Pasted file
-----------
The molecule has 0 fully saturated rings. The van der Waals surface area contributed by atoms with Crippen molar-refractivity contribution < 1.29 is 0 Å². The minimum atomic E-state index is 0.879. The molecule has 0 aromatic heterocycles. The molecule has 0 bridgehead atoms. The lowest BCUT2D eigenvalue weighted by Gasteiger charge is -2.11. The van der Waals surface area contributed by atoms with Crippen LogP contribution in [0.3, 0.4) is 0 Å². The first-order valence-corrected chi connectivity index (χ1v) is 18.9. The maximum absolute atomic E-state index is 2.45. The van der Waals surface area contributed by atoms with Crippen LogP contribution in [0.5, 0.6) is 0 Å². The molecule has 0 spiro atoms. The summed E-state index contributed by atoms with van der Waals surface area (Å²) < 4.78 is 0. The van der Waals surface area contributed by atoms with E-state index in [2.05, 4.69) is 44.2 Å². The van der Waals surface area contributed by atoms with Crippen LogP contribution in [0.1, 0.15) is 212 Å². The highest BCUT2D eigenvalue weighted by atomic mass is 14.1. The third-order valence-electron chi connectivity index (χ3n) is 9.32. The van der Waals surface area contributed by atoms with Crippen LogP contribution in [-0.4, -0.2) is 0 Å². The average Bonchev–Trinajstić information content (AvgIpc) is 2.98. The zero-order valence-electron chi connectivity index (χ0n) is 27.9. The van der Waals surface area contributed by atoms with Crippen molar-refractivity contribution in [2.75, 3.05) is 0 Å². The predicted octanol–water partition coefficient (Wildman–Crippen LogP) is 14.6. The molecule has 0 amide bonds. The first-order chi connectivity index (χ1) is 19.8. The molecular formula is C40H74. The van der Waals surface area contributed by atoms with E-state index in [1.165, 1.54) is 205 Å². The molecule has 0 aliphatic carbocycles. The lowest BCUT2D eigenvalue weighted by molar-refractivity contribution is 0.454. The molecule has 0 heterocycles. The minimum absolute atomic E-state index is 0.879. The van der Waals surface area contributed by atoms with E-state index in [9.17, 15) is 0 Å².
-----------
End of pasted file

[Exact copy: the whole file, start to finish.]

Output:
The molecule has 0 fully saturated rings. The van der Waals surface area contributed by atoms with Crippen molar-refractivity contribution < 1.29 is 0 Å². The minimum atomic E-state index is 0.879. The molecule has 0 aromatic heterocycles. The molecule has 0 bridgehead atoms. The lowest BCUT2D eigenvalue weighted by Gasteiger charge is -2.11. The van der Waals surface area contributed by atoms with Crippen LogP contribution in [0.3, 0.4) is 0 Å². The first-order valence-corrected chi connectivity index (χ1v) is 18.9. The maximum absolute atomic E-state index is 2.45. The van der Waals surface area contributed by atoms with Crippen LogP contribution in [0.5, 0.6) is 0 Å². The molecule has 0 spiro atoms. The summed E-state index contributed by atoms with van der Waals surface area (Å²) < 4.78 is 0. The van der Waals surface area contributed by atoms with E-state index in [2.05, 4.69) is 44.2 Å². The van der Waals surface area contributed by atoms with Crippen LogP contribution in [0.1, 0.15) is 212 Å². The highest BCUT2D eigenvalue weighted by atomic mass is 14.1. The third-order valence-electron chi connectivity index (χ3n) is 9.32. The van der Waals surface area contributed by atoms with Crippen LogP contribution in [-0.4, -0.2) is 0 Å². The average Bonchev–Trinajstić information content (AvgIpc) is 2.98. The zero-order valence-electron chi connectivity index (χ0n) is 27.9. The van der Waals surface area contributed by atoms with Crippen molar-refractivity contribution in [2.75, 3.05) is 0 Å². The predicted octanol–water partition coefficient (Wildman–Crippen LogP) is 14.6. The molecule has 0 amide bonds. The first-order chi connectivity index (χ1) is 19.8. The molecular formula is C40H74. The van der Waals surface area contributed by atoms with E-state index in [1.165, 1.54) is 205 Å². The molecule has 0 aliphatic carbocycles. The lowest BCUT2D eigenvalue weighted by molar-refractivity contribution is 0.454. The molecule has 0 heterocycles. The minimum absolute atomic E-state index is 0.879. The van der Waals surface area contributed by atoms with E-state index in [9.17, 15) is 0 Å².